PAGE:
ERIC Number: ED398808
Record Type: RIE
Publication Date: 1996-Apr-9
Reference Count: N/A
Effects of a Cooperative Learning Strategy on Academic Achievement and Personal and Social Attributes in an Introductory College Computer Course.
Necessary, James R.; Wilhite, Stephen C.
This study was designed to assess the effects of a specific cooperative learning strategy in an introductory college business information systems course. The cooperative approach's impact on student achievement and on a number of personal and social attributes was examined. A total of 117 college sophomores and freshmen enrolled in 3 sections of an introductory business information systems course at a state university comprised the sample of 51 females and 76 males. All of the students completed three course examinations and a battery of eight measures focusing on personal characteristics. The groups differed in when cooperative learning was implemented--week 1, week 5, or week 10. The cooperative learning strategy required students to write a list of the 15 key points for each assigned chapter and consult with 3 other students who comprised their working groups followed by comparison with another group. A multivariate analysis of examination scores revealed that the cooperative learning strategy appeared to facilitate performance on course examinations. However, comparison of time of administering the personal characteristics measures and course section suggested that exposure to cooperative learning worked to discourage rather than encourage students to try to resolve controversies through thorough analysis of the disagreement. (Contains 11 references.) (CK)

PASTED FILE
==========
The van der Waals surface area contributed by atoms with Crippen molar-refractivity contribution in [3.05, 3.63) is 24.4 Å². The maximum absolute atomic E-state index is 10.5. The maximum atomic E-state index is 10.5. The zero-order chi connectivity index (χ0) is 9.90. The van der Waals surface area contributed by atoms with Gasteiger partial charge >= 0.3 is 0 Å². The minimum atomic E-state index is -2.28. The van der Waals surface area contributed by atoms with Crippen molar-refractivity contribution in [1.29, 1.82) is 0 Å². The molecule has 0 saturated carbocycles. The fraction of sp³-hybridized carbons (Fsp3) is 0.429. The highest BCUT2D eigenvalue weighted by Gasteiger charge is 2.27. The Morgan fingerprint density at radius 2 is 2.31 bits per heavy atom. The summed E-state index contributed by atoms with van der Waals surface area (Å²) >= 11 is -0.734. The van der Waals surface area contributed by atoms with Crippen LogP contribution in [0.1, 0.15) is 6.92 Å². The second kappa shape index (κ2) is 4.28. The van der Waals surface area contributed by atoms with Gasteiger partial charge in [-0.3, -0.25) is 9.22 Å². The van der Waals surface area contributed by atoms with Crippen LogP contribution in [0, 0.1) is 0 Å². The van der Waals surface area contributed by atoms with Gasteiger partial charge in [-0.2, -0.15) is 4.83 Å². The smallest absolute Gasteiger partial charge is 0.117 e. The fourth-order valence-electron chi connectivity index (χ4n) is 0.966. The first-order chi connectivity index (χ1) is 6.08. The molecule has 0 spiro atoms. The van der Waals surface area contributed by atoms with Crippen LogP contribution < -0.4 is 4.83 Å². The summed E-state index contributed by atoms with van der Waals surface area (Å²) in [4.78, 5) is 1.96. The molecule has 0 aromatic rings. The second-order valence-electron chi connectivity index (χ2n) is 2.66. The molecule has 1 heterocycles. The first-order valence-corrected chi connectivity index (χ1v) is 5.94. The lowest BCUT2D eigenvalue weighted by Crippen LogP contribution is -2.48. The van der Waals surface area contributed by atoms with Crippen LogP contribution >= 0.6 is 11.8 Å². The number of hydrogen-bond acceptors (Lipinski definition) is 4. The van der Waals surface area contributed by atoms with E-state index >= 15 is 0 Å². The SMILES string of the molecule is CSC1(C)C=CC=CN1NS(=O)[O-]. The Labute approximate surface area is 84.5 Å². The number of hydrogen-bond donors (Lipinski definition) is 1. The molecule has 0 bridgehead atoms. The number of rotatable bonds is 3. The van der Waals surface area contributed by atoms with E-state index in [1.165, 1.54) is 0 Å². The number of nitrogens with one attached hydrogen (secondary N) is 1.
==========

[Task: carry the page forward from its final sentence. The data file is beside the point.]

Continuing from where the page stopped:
Descriptors: Academic Achievement, Affective Behavior, Business Education, College Freshmen, College Sophomores, Cooperative Learning, Group Discussion, Higher Education, Information Systems, Instructional Effectiveness, Interpersonal Competence, Interviews, Learning Strategies, Questionnaires, Rating Scales, Student Development, Test Results
Publication Type: Reports - Research; Speeches/Meeting Papers
Education Level: N/A
Authoring Institution: N/A
Note: Paper presented at the Annual Meeting of the American Educational Research Association (New York, NY, April 8-12, 1996).